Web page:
Wednesday, February 10, 2016

The FIKK kinase of Toxoplasma gondii is not essential for the parasite's lytic cycle

 2016 Feb 6. pii: S0020-7519(16)00022-9. doi: 10.1016/j.ijpara.2016.01.001. [Epub ahead of print]


FIKK kinases are a novel family of kinases unique to the Apicomplexa. While most apicomplexans encode a single FIKK kinase, Plasmodium falciparum expresses 21 and piroplasms do not encode a FIKK kinase. FIKK kinases share a conserved C-terminal catalytic domain, but the N-terminal region is highly variable and contains no known functional domains. To date, FIKK kinases have been primarily studied in P. falciparum and Plasmodium berghei. Those that have been studied are exported from the parasite and associate with diverse locations in the infected erythrocyte cytosol or membrane. Deletion of individual P. falciparum FIKK kinases indicates that they may play a role in modification of the infected erythrocyte. The current study characterizes the single FIKK gene in Toxoplasma gondii to evaluate the importance of the FIKK kinase in an apicomplexan that has a single FIKK kinase. The TgFIKK gene encoded a protein of approximately 280 kDa. Endogenous tagging of the FIKK protein with Yellow Fluorescent Protein (YFP) showed that the FIKK protein exclusively localized to the posterior end of tachyzoites. A YFP-tagged FIKK and a Ty-tagged FIKK both co-localized with T. gondii membrane occupation and recognition nexus protein (TgMORN1) to the basal complex and were localized apical to inner membrane complex protein-5 (IMC5) and Centrin2. Deletion of TgFIKK, surprisingly, had no detectable effect on the parasite's lytic cycle in vitro in human fibroblast cells or in acute virulence in vivo. Thus, our results clearly show that while the FIKK kinase is expressed in tachyzoites, it is not essential for the lytic cycle of T. gondii.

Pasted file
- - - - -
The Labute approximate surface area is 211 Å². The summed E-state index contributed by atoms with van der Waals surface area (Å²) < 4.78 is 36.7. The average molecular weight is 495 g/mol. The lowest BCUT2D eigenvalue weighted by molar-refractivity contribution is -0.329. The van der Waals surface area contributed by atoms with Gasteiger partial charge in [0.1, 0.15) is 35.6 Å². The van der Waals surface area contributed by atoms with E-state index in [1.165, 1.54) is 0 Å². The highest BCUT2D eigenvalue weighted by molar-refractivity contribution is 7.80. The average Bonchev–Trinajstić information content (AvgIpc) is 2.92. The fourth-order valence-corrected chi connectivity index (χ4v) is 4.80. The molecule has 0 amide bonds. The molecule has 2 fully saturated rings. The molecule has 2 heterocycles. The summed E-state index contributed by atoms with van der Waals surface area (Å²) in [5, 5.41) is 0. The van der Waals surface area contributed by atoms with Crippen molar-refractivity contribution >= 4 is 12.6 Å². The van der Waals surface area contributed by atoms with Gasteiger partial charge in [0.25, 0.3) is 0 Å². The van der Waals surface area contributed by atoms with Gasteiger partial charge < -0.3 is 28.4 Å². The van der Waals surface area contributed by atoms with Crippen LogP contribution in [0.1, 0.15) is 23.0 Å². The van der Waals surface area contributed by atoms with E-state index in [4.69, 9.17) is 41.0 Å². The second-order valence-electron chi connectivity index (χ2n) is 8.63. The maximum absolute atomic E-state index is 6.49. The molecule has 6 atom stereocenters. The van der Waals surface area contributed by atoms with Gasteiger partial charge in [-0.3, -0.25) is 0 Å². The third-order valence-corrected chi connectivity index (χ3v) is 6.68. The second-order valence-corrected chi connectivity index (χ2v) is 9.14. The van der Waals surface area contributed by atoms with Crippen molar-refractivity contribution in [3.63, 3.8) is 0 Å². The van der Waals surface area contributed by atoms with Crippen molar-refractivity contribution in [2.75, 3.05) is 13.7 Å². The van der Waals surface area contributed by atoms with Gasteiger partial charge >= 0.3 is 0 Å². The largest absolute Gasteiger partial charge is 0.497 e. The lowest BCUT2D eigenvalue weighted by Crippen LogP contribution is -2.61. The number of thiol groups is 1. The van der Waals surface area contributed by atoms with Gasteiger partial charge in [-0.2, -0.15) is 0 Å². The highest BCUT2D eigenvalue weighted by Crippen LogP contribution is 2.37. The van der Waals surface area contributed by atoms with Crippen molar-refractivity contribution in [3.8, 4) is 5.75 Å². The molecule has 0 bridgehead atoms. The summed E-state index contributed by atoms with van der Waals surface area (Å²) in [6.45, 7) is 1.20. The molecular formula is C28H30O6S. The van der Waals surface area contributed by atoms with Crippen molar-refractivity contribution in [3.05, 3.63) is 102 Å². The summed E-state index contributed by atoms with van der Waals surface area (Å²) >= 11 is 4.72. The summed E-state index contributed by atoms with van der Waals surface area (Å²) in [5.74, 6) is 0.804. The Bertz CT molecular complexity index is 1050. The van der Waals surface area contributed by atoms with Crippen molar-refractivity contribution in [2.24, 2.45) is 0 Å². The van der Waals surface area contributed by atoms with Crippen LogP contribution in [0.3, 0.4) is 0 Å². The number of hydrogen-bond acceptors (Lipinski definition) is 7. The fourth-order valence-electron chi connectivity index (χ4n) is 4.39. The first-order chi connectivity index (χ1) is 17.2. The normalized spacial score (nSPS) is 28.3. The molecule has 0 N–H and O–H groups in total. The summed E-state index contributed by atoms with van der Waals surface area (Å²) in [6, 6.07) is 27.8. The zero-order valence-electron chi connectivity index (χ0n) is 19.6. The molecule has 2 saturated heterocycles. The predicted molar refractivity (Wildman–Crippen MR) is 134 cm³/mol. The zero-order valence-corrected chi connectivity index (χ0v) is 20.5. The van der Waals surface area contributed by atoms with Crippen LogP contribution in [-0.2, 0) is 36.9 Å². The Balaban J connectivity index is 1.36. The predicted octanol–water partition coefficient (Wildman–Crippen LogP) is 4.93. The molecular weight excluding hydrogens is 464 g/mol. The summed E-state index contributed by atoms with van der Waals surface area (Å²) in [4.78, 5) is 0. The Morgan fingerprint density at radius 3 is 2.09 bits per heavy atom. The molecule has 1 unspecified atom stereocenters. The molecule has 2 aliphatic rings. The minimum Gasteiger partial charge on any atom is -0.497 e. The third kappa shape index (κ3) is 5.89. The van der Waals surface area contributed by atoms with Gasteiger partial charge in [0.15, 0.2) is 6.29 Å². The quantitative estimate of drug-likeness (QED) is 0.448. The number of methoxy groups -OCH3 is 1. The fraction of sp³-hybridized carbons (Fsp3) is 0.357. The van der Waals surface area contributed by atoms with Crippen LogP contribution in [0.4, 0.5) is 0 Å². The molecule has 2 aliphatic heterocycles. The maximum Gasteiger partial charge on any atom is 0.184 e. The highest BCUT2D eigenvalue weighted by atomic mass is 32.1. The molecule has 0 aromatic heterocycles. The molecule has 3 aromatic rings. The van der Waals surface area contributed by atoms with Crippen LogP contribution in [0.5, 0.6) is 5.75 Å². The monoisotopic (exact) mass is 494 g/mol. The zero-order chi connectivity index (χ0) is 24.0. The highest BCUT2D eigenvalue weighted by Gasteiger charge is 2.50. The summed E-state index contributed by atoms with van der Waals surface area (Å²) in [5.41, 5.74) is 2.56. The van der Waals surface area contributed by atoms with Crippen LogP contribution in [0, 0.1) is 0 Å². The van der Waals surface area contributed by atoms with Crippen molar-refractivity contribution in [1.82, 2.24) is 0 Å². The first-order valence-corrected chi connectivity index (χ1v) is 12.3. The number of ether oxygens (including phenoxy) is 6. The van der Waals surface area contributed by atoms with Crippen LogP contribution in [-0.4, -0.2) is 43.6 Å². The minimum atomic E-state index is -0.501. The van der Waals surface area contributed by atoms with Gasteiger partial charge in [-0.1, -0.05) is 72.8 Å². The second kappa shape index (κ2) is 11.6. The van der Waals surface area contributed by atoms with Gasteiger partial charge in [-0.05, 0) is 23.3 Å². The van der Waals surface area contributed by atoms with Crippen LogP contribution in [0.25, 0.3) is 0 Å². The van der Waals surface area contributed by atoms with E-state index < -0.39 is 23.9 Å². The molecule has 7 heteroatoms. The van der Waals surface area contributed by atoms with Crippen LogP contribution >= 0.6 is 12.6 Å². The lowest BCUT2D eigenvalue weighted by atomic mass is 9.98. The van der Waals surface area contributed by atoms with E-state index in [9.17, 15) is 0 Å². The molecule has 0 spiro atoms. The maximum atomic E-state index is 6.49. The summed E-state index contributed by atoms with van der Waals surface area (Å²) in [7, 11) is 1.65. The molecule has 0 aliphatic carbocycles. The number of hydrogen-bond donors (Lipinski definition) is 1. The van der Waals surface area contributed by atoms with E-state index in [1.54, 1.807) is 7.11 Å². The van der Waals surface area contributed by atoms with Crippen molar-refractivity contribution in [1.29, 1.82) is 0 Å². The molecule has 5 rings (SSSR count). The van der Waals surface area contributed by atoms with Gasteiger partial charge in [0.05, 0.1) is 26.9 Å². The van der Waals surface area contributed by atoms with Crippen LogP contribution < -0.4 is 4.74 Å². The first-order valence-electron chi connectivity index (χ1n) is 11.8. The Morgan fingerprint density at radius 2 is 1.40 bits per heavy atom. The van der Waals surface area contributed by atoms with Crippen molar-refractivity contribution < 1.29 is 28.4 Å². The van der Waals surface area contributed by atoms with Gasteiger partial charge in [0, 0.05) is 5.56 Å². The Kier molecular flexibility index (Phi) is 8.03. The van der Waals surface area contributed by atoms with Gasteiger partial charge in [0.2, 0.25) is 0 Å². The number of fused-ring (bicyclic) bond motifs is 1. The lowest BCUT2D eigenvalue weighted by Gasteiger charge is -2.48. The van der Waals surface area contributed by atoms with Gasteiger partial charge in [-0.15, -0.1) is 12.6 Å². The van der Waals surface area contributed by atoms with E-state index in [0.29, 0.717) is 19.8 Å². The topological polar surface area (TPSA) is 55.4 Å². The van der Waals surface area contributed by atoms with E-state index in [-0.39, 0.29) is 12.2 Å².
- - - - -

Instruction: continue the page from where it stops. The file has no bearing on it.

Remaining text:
Copyright © 2016. Published by Elsevier Ltd.


Basal complex; FIKK kinase; Intracellular pathogen; Parasite; Serine threonine kinases; Toxoplasma
[PubMed - as supplied by publisher]

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